Velocity Reviews - Computer Hardware Reviews

Velocity Reviews > Newsgroups > Programming > C Programming > Re: Linux X demo

Reply
Thread Tools

Re: Linux X demo

 
 
santosh
Guest
Posts: n/a
 
      07-20-2007
On Friday 20 Jul 2007 5:41 am, Herbert Kleebauer <(E-Mail Removed)>
wrote in message <(E-Mail Removed)>:

> santosh wrote:
>> On Friday 20 Jul 2007 2:36 am, Herbert Kleebauer <(E-Mail Removed)>

>
>> > There is only one real warning:
>> >
>> >> windela.c:5611: warning: operation on ?j? may be undefined
>> >
>> > But this shouldn't be flaged as a warning but as an error.
>> >
>> > case 0x05: {la[--j] = la[j] / la[j+1]; break;}

>>
>> Why should this be an error? This exhibits undefined behaviour,
>> but that doesn't mean compilation should be stopped.

>
> I don't care whether the compilation stops or not. But if the
> behaviour of the generated code not only depends on the C source
> code but also on the concrete implementation of the compiler, then
> the source code is incorrect. And therefore an error and not a
> warning has to be generated.


That's what the Standard terms as Undefined behaviour, i.e. that the
outcome of that construct is not defined by the rules of the
Standard, and implementations are not required to define it either.
Such a construct could produce different results between operating
systems, between implementations, between compilations and even
between two invocations of the program. *Nothing* is guaranteed, and
the worst of it is that, once Undefined behaviour is invoked, the
rest of the behaviour of your program also becomes undefined,
(unless the construct that invoked undefined behaviour happened to
be the very last action of your program).

Conforming compilers are required to stop compilation only if an
active #error preprocessor directive is encountered. Anything else
*can* be successfully compiled, though a diagnostic is mandatory for
each constraint violation.

>> > With this code, Windela shouldn't work properly when compiled
>> > with GCC on a SUN (but this was my first C program and you only
>> > learn by making errors).

>>
>> Why only on the SUN? This code should invoke undefined behaviour
>> on all implementations, since 'j' is modified more than once
>> between sequence points.

>
> It doesn't invoke undefined behaviour but a compiler dependent
> behaviour.


AFAIK, it *does* invoke undefined behaviour, not implementation
defined behaviour.

> I didn't say "only on the SUN". I used a similar
> statement in a program to generate pdf files. It was ok when
> compiled with gcc in DOS and Linux but not when compiled with gcc
> on a SUN. Seems the DOS/Linux version of gcc first evaluates the
> left side and then the right side whereas the opposite is true for
> gcc on a SUN.



 
Reply With Quote
 
 
 
 
Chris Dollin
Guest
Posts: n/a
 
      07-20-2007
santosh wrote:

> On Friday 20 Jul 2007 5:41 am, Herbert Kleebauer <(E-Mail Removed)>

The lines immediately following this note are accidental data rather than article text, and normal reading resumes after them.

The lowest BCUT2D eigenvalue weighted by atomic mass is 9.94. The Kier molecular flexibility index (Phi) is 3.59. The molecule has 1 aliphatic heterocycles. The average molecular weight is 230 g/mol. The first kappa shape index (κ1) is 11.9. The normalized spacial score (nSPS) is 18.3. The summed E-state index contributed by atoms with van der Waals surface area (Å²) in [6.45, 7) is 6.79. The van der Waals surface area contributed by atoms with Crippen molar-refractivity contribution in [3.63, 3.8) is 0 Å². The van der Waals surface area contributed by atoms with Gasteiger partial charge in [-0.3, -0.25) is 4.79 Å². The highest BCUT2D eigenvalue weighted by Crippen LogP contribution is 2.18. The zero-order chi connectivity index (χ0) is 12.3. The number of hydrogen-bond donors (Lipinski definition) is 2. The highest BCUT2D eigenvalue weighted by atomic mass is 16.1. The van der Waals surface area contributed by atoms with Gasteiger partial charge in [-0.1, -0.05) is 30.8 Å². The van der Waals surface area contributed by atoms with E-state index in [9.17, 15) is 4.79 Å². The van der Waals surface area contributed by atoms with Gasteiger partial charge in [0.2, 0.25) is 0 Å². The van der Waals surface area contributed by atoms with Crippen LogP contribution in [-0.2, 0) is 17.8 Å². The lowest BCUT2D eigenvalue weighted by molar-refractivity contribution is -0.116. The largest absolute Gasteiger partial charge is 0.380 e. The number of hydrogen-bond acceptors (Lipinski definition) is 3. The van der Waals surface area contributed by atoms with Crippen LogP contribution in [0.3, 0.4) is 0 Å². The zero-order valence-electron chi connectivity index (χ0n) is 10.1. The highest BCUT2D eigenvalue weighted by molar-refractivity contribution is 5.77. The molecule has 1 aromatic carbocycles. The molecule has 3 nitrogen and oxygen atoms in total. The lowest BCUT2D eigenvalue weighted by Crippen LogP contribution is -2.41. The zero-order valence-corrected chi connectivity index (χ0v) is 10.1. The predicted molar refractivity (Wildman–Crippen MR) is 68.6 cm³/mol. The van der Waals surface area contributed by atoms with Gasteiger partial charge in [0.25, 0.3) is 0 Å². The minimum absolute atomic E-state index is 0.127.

> wrote in message <(E-Mail Removed)>:
>
>> santosh wrote:
>>> On Friday 20 Jul 2007 2:36 am, Herbert Kleebauer <(E-Mail Removed)>

>>
>>> > case 0x05: {la[--j] = la[j] / la[j+1]; break;}
>>>
>>> Why should this be an error? This exhibits undefined behaviour,
>>> but that doesn't mean compilation should be stopped.


>> It doesn't invoke undefined behaviour but a compiler dependent
>> behaviour.

>
> AFAIK, it *does* invoke undefined behaviour, not implementation
> defined behaviour.


You're both right.

The behaviour is undefined by the C standard. "Undefined" means "anything
can happen, and no-one need document /what/ happens; it's all OK as far as
I [1] am concerned".

The /actual/ behaviour will depend on the implementation (not just on the
compiler). It isn't "implementation-dependent" by the Standard's terms,
because that phrase includes a requirement that the behaviour be
/documented/.

The C Standard is also silent on whether there are "warnings" or "errors".
There are things that require a disgnostic, but whether those will "abort"
compilation (ie not generate an object file, if the implementation uses
such things) or let it continue are outside the domain of the Standard.

(fx:OT) GCC, of course, lets you convert warnings into errors. If one
writes one's code so that as a matter of course it generates no
warnings, then this allows you to spot iffy behaviour pretty smartly.
If one's usual code provokes an ocean of warnings, then one learns
to ignore warnings, and eventually, such a warning will come with
teeth, poison, fiery breath, and an unfortunate letter from your boss.

[1] I, the Standard.

--
Hewlett-Packard Limited registered no:
registered office: Cain Road, Bracknell, Berks RG12 1HN 690597 England

 
Reply With Quote
 
 
 
 
Richard Heathfield
Guest
Posts: n/a
 
      07-20-2007
santosh said:

> On Friday 20 Jul 2007 5:41 am, Herbert Kleebauer <(E-Mail Removed)>
> wrote in message <(E-Mail Removed)>:
>
>> santosh wrote:
>>> On Friday 20 Jul 2007 2:36 am, Herbert Kleebauer <(E-Mail Removed)>

>>